A cartoon by Israeli Amos Biderman making the rounds last week showed Shimon Peres climbing the steps to heaven. Waiting to greet him, wearing robes, wings and haloes, are three former prime ministers: Golda Meir, Yitzhak Rabin, who is puffing on a cigarette and in front with arms outstretched, and David Ben-Gurion, Israel’s first prime minister and Peres’ mentor. “We thought you weren’t coming,” he says.
For a long time, Peres, who died at age 93 on Sept. 28, two weeks after suffering a stroke, seemed as much a permanent fixture in Israel as the Knesset and falafel.
Biderman’s cartoon showed Peres being welcomed into the prime minister’s club. It’s a group that also includes Likud leaders Menachem Begin and Yitzhak Shamir; Ariel Sharon, who broke away from Likud; and early leaders of Peres’ Labor Party — Levi Eshkol and Moshe Sharett.
Although he spent nearly 40 years in politics, Peres was not a particularly popular politician or successful party leader. He didn’t win a single election that would have made him prime minister. But he served as prime minister twice — first, when an election stalemate led to him rotating the office with Shamir, during which time Peres proved to be a popular leader. His second stint followed the assassination of Rabin. But, in the elections that followed, Peres lost to Benjamin Netanyahu.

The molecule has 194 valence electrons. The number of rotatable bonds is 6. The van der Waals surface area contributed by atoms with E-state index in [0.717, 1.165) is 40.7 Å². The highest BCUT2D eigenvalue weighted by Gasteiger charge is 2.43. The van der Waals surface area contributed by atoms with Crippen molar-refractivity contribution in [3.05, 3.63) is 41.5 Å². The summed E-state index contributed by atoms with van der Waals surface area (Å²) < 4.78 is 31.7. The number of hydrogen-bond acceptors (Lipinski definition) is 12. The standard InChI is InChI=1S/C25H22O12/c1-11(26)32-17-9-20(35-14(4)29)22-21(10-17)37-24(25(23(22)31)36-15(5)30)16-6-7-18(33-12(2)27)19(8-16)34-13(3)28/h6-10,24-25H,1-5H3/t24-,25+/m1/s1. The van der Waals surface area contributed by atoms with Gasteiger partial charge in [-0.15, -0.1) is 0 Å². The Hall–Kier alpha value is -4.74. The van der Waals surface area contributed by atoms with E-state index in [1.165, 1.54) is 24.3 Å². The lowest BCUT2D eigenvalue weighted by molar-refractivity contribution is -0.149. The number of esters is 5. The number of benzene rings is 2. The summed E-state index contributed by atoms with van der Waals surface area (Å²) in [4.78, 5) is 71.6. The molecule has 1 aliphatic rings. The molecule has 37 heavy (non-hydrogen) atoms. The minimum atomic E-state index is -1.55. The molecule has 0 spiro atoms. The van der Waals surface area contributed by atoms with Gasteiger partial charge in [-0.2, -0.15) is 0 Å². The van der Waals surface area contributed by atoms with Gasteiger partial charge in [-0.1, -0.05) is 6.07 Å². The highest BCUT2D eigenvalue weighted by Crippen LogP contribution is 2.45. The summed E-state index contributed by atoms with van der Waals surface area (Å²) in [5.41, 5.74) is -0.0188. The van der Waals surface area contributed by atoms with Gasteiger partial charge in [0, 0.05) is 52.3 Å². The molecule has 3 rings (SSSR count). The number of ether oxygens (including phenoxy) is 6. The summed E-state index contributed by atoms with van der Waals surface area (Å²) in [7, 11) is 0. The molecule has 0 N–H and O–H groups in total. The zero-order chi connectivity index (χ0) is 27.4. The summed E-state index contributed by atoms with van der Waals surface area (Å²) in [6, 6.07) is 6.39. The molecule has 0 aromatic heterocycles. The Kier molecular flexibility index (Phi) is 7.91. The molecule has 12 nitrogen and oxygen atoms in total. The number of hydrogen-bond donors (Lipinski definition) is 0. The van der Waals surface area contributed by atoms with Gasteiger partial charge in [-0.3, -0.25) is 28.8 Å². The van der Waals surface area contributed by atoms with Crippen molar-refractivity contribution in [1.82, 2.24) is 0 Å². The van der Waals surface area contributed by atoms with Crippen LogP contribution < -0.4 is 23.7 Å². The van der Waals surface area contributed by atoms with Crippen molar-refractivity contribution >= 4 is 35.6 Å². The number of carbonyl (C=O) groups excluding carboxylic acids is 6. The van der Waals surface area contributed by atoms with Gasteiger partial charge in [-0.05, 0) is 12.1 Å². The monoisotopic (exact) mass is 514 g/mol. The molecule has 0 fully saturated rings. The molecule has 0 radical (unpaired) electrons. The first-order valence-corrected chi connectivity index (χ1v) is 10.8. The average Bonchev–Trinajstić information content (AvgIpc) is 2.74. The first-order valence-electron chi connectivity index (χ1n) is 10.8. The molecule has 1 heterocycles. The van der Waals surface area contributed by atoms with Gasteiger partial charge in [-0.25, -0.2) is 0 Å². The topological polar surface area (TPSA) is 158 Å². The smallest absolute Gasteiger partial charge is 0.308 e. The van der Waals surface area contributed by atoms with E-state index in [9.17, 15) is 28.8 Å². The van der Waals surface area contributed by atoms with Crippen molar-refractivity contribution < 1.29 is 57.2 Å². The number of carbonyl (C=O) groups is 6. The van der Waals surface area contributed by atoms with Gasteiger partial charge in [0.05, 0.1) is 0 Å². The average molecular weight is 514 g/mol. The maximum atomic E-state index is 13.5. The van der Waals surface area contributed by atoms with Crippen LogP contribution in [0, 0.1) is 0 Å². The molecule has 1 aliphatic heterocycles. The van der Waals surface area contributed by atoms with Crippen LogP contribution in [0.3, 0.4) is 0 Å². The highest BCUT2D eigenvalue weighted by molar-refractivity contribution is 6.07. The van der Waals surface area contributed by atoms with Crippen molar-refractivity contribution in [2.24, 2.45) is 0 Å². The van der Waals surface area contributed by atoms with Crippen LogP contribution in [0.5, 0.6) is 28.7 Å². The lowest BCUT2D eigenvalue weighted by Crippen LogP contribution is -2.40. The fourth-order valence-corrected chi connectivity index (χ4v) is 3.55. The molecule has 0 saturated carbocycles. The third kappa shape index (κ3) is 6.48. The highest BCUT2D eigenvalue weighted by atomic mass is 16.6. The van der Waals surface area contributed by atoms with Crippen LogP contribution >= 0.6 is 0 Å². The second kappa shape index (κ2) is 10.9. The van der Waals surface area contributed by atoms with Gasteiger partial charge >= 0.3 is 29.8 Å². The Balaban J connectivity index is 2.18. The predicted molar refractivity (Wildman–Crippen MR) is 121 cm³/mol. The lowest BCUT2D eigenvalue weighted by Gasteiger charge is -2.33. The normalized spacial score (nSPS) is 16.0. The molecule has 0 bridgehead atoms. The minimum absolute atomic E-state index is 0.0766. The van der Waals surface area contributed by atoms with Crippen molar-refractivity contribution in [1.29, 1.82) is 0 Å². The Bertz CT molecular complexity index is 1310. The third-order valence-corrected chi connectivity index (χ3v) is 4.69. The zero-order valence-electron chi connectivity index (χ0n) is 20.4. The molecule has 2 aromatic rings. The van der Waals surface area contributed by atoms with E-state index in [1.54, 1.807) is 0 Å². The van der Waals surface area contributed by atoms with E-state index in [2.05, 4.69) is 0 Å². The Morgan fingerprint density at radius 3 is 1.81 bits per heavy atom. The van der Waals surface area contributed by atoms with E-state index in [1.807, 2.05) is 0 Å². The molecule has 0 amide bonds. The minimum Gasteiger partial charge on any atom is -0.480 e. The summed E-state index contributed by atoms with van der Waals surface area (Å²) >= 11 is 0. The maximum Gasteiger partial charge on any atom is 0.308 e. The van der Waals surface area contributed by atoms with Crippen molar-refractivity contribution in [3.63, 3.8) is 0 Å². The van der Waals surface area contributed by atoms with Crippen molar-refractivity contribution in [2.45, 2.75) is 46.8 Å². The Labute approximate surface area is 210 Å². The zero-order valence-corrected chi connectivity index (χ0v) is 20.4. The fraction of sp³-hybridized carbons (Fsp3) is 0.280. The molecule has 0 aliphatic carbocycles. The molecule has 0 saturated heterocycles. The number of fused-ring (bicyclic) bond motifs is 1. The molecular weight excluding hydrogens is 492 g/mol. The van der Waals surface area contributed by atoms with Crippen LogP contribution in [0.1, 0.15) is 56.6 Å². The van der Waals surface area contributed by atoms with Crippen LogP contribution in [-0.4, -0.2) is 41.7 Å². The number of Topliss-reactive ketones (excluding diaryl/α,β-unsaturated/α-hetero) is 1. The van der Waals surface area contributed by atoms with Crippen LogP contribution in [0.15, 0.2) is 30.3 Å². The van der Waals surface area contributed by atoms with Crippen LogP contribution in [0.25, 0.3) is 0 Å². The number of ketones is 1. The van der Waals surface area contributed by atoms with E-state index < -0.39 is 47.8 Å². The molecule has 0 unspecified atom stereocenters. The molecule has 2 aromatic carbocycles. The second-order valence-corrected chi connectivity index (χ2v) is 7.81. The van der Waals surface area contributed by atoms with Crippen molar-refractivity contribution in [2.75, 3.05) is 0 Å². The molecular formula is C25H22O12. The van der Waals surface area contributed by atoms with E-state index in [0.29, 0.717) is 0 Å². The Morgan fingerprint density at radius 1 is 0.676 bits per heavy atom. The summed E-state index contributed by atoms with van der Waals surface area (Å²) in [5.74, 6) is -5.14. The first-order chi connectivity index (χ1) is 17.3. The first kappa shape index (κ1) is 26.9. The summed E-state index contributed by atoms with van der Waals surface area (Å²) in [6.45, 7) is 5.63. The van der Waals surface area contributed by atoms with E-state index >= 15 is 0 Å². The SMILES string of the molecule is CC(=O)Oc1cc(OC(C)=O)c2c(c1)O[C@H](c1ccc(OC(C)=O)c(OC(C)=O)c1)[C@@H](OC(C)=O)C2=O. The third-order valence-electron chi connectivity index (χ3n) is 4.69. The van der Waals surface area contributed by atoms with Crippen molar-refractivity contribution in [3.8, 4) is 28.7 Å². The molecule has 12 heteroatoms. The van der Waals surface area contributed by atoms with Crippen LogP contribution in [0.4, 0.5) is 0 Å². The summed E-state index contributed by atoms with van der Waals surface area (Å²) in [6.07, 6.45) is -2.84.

While perhaps not a popular candidate in elections, Peres found his niche in the rarified sphere of diplomacy. And, as a diplomat, he helped secure a vulnerable Israel crucial weapons in its early years and helped build its nuclear program. But his most public diplomacy helped usher in a new era of peacemaking with the Oslo Accords, which enabled Israel to leverage the fostering of its security in unconventional ways. That the Oslo Accords have not led to the hoped-for peace does not diminish the legacy of Peres as Israel’s elder statesman: He was until the very end an important link between Israel’s ideological past and its pragmatic present, and he helped shepherd the Jewish state through some of its most turbulent times.
Although Israel has had several prime ministers, Peres was the only one who was also elected president. In that largely ceremonial position, he used the wisdom, relationships and prestige he had accumulated over a lifetime to project to the world an aspect of Israel that was sober, confident and hopeful. It was in that role where he finally won respect at home, long after becoming a prominent citizen of the world.
We will remember Shimon Peres as a leader with strong connections with Israel’s past, and the public embodiment of its aspirations. May his memory be for a blessing.